Cardoons are great plants
Cleft grafting on apple - think about this for next spring.
Tomato grafting is an interesting experiment for the home gardener.
Cardoons tied up for blanching in October
Today's harvest for tonight's meal.
Cleaning the cardoons.
Scraped and sliced stems.
Into lemon water they go and then they will be blanched.
The cardoon dish ready for the oven.
Spinach seedlings in the hoop house that will be the 2011 harvest.
Cold frame lettuce
Napa cabbage that the slugs just love - but we harvest the head anyway.
It may say fall on the calendar but the seed catalogs have already started to arrive. This year by November 16th I had two! - Stokes again was here first but PineTree was in the mailbox too. So November catalogs mean the countdown till the 2011 planting season has begun -"Boy Howdy!" I can hardly wait.
I got to teach a class in plant grafting at Fox Valley Technical College last weekend and I was really excited about the enthusiasm of the class I had. We discussed hard wood grafting and did some practice scion cutting and cleft grafting. I brought apple watersprouts for the practice. Now would be a good time to think about grafting some different apple varieties on that apple tree in the back yard. You would have time to research your choices, learn about grafting and maybe find a class to sign up for that would make your spring grafting experiment successful. Grafting is also a way to renew a tree or save an old favorite apple from another tree onto a branch in your back yard. you can go to the May 6th, 2009 blog entries to see the grafts I put on that season. This season I did not graft any new varieties onto the trees but I think next spring I will be back at it.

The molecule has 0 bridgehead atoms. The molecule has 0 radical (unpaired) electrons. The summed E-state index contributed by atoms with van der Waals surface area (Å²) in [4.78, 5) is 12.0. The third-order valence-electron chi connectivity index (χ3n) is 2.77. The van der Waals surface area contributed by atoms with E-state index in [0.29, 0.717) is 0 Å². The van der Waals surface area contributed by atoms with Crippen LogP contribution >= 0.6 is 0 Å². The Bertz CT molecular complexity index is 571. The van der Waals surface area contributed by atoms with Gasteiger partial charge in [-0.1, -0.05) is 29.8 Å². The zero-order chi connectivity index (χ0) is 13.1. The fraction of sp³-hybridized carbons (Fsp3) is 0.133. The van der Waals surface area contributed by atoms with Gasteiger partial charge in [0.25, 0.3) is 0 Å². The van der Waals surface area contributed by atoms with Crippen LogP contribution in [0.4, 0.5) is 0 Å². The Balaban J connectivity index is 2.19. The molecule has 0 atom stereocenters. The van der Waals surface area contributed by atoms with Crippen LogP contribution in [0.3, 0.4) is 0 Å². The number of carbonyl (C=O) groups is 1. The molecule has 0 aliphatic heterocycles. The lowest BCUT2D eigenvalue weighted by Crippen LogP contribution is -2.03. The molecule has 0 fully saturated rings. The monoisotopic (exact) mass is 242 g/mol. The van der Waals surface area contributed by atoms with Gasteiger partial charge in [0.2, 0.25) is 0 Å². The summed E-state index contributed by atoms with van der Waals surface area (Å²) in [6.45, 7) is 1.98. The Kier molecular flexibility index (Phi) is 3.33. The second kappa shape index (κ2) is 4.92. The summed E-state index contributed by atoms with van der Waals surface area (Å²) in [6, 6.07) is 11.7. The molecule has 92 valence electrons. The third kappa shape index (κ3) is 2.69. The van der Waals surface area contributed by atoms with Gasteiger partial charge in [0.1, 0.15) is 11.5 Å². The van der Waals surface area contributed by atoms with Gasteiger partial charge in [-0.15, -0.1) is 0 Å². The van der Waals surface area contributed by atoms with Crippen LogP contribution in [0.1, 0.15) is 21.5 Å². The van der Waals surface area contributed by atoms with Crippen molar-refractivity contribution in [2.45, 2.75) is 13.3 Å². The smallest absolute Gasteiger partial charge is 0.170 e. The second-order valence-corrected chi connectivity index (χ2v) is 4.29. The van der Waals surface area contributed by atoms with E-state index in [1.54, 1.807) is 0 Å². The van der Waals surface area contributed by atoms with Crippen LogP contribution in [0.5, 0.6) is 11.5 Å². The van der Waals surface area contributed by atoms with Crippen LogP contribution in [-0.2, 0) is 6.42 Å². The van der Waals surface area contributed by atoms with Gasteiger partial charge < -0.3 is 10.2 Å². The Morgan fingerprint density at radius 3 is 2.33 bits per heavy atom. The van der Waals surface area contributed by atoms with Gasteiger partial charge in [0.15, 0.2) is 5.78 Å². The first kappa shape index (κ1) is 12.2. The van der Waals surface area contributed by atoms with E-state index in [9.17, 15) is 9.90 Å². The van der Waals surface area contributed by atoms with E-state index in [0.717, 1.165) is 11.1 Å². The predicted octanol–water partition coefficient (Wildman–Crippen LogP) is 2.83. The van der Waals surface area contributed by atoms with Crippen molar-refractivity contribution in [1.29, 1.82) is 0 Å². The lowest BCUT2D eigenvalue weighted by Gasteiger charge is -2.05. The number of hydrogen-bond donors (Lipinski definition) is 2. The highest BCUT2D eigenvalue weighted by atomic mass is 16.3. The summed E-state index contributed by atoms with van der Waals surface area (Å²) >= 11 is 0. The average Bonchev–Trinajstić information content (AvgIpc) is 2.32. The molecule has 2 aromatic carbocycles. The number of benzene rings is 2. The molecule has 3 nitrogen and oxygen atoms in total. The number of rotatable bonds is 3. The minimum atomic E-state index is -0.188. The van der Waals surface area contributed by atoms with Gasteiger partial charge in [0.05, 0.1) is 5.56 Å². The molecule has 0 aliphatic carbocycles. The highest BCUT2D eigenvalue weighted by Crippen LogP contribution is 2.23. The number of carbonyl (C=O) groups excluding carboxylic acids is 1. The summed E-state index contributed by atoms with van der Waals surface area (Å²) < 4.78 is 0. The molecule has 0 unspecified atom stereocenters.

We also discussed vegetable grafting and tomatoes were part of that the topic. I think that this grafting is a bit more difficult than hardwood work, but still, as a way to experiment, I find tomato grafting a real challenge. This is the activity I would like to find a class in so I will be checking the Extension sites of both Missouri and North Carolina to see what they might have as classwork next season. Both have done such classes in the past and the North Carolina site has good information about the process. This too might be good winter reading and then you can plan to try tomato grafting next season along with your apple grafting.
The garden is still producing fresh produce. Today I harvested Daikon radishes, Napa cabbage, and Cardoons. Cardoons are on the menu tonight - AuGratin style; however, the Internet shows them as a crispy fried treat too. I harvested three heads that had been tied up for blanching for several weeks. I cleaned the stalks, scraped and pulled off the tough parts and thorns, and put them in lemon water and then blanched them. I am cooking them casserole style with onions, garlic, thyme and cheese but there are many good recipes on the net -Google 'cardoon recipes' and look at the images too. This is a great vegetable and a beautiful garden plant. Here in Wisconsin they are usually an annual but with some protection I have had some return to make seed heads the second year. We also ate these immature flower buds just like artichokes which are a close relative of cardoons. Several seed catalogs have the seed - put them on the wish list for next season.
The pictures this week show some of the hoop house and cold frame plants that will hopefully survive the winter for harvest next spring. The Napa cabbage was ravaged again by the slugs but a little salt in the cleaning water and they are done for - no escargot in the salad please. As you note we are back to alternate weeks with posts during this slow growing time but with the seed catalogs arriving the thoughts of next seasons garden slowly takes form and the excitement of another growing season builds.